each user. Then advertisers will really benefit.
CHRIS HARRISON IS MANAGING DIRECTOR OF GREY INTERACTIVE TV
It’s true to say that interactive TV is not as sophisticated and
seamless as it should be.
Often services on Open are not yet live and shopping products are only
available in selected interactive stores. The service is also sometimes
a little slower than I’d hoped. I always knew the latency wasn’t going
to be instantaneous but it’s still frustrating to press the button and
not know if you’ll get a response.
However, these facts alone are no reason to knock it. People should look
at the bigger picture and realise that the service offers a radical
proposition with huge potential. Every two weeks we hear of new features
designed to be used on the Open platform. It’s empowering consumers. In
time, interactive TV will offer us a broader, more holistic
We’ll be able to look at a video clip before deciding whether to go and
see a band, and that clip will far surpass the quality of clips used on
Despite the limited product set at present, the impact the platform is
having is still incredible. With every service that goes live, we learn
something new. We’re exploring a new playground. It’s even effecting the
way we work - before we had monthly status reports in the agency but
because of the speed of change in this arena we’re putting pen to paper
It’s inevitable that certain people will be cynical of the medium, it
does require a leap of faith by the consumer. People are overwhelmed by
its potential. Every time a new version is built, more is learned about
what can be done with it. The initial success stories that are trickling
down are spurring the industry to harness the incredible potential that
is interactive TV.
STEVE WILLIAMS IS A MANAGING PARTNER OF BMP OMD
Open should be congratulated for getting itself running before the cable
industry, which is still struggling to roll out.
However, as a representative of the interactive TV platform, it is by no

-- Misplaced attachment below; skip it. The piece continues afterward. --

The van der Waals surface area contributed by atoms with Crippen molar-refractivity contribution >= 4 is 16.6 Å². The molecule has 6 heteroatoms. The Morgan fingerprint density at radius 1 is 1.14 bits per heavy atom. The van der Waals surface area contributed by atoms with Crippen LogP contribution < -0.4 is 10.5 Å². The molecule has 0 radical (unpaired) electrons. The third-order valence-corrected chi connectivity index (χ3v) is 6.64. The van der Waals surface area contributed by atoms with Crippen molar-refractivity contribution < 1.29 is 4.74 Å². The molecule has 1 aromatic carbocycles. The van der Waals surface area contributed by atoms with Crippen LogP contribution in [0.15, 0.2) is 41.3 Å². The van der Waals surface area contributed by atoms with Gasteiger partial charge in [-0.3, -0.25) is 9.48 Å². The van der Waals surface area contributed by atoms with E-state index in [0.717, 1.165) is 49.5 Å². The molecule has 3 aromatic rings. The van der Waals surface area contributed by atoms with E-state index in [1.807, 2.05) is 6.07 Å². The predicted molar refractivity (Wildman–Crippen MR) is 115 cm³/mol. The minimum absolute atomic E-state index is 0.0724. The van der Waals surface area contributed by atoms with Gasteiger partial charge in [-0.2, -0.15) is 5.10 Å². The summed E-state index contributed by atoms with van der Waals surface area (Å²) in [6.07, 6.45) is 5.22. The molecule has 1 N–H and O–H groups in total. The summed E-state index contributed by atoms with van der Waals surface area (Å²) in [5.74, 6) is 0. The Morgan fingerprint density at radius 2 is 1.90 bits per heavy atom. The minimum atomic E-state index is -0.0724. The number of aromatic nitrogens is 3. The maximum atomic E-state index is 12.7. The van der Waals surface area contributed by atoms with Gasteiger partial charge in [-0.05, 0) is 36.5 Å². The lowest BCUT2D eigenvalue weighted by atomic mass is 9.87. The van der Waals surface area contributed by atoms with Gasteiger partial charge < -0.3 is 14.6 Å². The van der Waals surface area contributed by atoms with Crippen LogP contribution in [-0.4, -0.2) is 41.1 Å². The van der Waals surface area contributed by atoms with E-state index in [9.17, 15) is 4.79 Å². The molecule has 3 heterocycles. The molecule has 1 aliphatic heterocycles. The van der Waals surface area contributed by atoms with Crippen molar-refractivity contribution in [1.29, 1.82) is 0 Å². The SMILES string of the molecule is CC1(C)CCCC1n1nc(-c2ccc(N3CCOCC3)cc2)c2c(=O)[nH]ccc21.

means out of the woods. Speed of service on the shopping channel leaves
much to be desired.
It takes a long time to browse what limited stock there is, and even if
you can find what you want, there are unforeseen pitfalls strewn to
litter the shopping superhighway.
I tried to test the interactive service by ordering a pizza and it was
only after I’d been through the lengthy ordering process, that I was
informed I wasn’t in the catchment area. I live the other side of
Crystal Palace, not the Congo. It may be the couch potatoes’ nirvana,
but it does little to endear the whole interactive experience to the
However, Open represents first-generation shopping television. Cable may
promise faster response times in its improved second generation
technology, but interactive television’s potential is clear.
In a seven-week period during which Hasbro’s Trivial Pursuit game was
live, more than 1.1 million connections were registered on the premium
rate line featured at the end of the game. From an entertainment
provision point of view, Hasbro has proved that designing an attractive
game drives traffic - enough to supersede expectations.
Clearly a balance is required. If as much onus is put on the creative
process as the technical side of the interactive TV platform, we will
see the other services performing equally profitably and
We know the future of relationship marketing lies here and, after all,
Rome wasn’t built in a day.